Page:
SUFFOLK COUNTY, NY- New York bail reform strikes again.  This time an accused killer who happens to be a six-time felon is back out on the streets.

A Bellport man involved in a fatal crash on William Floyd Parkway was arrested on charges of driving while intoxicated, according to Suffolk County police. 

Jordan Randolph, 40, was driving a 2014 Cadillac northbound when his vehicle rear-ended a 2015 Ford just south of Rose Executive Boulevard at about 4 a.m., police said.

He was released without bail…again.

The driver of the Ford, Jonathan Armand Flores-Maldonado, 27, of Westhampton Beach, was transported to Stony Brook University Hospital where he was pronounced dead. 

Police said an officer spotted Randolph driving south in a northbound lane before the crash. Randolph allegedly made an illegal U-turn to evade the officer. The officer was not in pursuit when Randolph crashed into Flores-Maldonado’s vehicle, police said.

Randolph was transported to Long Island Community Hospital in East Patchogue for treatment of minor injuries. Both vehicles were impounded for safety checks. Officials did not know late Sunday when Randolph would appear in court for arraignment. 

Randolph’s attorney Bryan Cameron of Sayville did not return a request for comment. 

According to court records, Randolph had been arrested on January 1st and charged with interfering with an ignition interlock device, which requires motorists to pass breath-alcohol testing before their car can start.

He is scheduled to appear in court in Central Islip on Friday.

Nassau County police arrested Randolph in March for interfering with an ignition interlock device, unlicensed operation of a vehicle, resisting arrest and other charges, according to court records.

He is scheduled to appear in court on those charges on January 22nd.

According to Long Island News 12, the prosecutor told the judge during the arraignment that he would’ve asked for a substantial amount of bail if the incident happened before January 1. The prosecutor then requested that an electronic monitoring ankle bracelet be put on Randolph.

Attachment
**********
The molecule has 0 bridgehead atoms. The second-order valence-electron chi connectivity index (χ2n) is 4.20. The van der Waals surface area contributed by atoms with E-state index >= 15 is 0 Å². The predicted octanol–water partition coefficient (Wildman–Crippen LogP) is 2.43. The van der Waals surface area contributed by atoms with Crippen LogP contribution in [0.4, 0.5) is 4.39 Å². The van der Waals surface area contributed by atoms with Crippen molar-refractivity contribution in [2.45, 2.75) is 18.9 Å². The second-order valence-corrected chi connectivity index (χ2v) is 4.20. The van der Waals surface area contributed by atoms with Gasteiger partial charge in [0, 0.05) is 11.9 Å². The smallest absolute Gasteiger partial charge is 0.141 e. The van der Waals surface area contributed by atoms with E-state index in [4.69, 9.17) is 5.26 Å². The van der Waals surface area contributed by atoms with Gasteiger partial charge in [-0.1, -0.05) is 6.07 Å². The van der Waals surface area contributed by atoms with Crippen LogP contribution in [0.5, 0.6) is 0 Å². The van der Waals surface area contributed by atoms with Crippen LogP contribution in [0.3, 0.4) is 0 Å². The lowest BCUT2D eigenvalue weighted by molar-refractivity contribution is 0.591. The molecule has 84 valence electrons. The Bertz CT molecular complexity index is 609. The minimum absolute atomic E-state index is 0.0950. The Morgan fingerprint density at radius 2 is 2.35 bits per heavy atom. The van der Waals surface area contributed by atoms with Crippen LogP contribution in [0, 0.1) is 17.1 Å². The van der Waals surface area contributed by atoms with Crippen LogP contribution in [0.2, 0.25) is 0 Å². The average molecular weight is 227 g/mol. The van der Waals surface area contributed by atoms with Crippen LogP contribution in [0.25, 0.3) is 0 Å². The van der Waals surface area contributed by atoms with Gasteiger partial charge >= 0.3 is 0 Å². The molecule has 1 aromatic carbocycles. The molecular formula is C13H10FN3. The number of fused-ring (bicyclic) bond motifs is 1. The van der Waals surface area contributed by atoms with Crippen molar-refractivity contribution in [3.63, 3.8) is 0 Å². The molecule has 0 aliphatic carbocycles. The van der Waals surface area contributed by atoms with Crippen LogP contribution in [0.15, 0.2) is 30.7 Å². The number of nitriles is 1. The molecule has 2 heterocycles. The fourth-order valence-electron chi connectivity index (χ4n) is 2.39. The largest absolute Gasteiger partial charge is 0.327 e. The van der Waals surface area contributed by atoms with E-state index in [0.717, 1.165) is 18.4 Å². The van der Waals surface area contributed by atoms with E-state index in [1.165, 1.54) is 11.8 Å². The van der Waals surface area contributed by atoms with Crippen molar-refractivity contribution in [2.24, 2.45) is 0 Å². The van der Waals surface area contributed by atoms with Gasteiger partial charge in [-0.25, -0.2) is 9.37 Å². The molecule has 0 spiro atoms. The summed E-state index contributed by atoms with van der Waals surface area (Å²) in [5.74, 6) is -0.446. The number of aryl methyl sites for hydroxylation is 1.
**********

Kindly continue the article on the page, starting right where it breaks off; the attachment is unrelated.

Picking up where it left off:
The judge denied the request, saying the new law does not allow him to issue the monitoring device either.

Randolph’s prior convictions:

  • Third-degree attempted robbery in 1997, a felony
  • Endangering the welfare of a child in 1998, a misdemeanor
  • Second-degree assault in 1998, a felony
  • Second-degree assault in 1998, a felony
  • Third-degree criminal sale of a controlled substance in 2002, a felony
  • DWI in 2011, a misdemeanor
  • Seventh-degree criminal possession of a controlled substance in 2013, a misdemeanor
  • DWI in 2016, an E felony
  • Third-degree possession of a forged instrument in 2016, a misdemeanor
  • Criminal contempt in 2017, a misdemeanor
  • Seventh-degree criminal possession of a controlled substance in 2017, a misdemeanor
  • DWI in 2018, a D felony

So, what do you call it when something happens over and over, and the results always look the same? There is a word for it. What is that again?

Oh yeah, a pattern.

There is a pattern developing in New York.

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NY Bail Reform: Police say drunk driver who killed a man just released without bail.  He's a 6x felon.


Unfortunately, the repetitive recidivism associated with these literal ‘get out of jail free’ cards will not deter the Democrat leaders that are enacting these imbecilic reforms.

Just a few hours after being released without bail under New York’s new bail reform law, a 26-year old homeless man with a history of unprovoked attacks was arrested by police again.

Eugene Webb was arrested in front of a bank branch on West 4th Street in Greenwich Village for aggressive panhandling.

Officials said when police approached him around 7:00 p.m. on Friday, Webb tried to run. After a brief pursuit he surrendered at W 3rd Street and 6th Avenue.

Police searched him and found a glass pipe containing the synthetic drug K2.

Webb is charged with reckless endangerment, disorderly conduct, criminal possession of a controlled substance, and obstructing governmental administration.

He was awaiting arraignment in Manhattan Criminal Court.

Webb is accused in several random attacks in Manhattan, including one earlier in the week in which he repeatedly punched a 23-year-old woman after she exited the train station at West Houston and Varick Street in Greenwich Village.

He was freed with supervised release under New York’s new bail reform guidelines. And he wasn’t the first.

Folks, it keeps happening. So, we’re going to keep telling you about it.

A man in New York was arrested two days ago. He was released with an appearance ticket for court. Hours later, he was arrested again. For crimes against the same victim as in the first incident.

If only someone had been able to foresee the dangers and idiocy of these bail reform policies!

In Fairport, a 26-year-old man, Nicholas Jordan, allegedly pointed a loaded shotgun at a person and threatened to kill them. Police arrested him for second degree menacing around 12:30pm Tuesday.

Given the state’s new bail reform, Jordan was able to avoid jail and was released with the issuance of a court appearance ticket.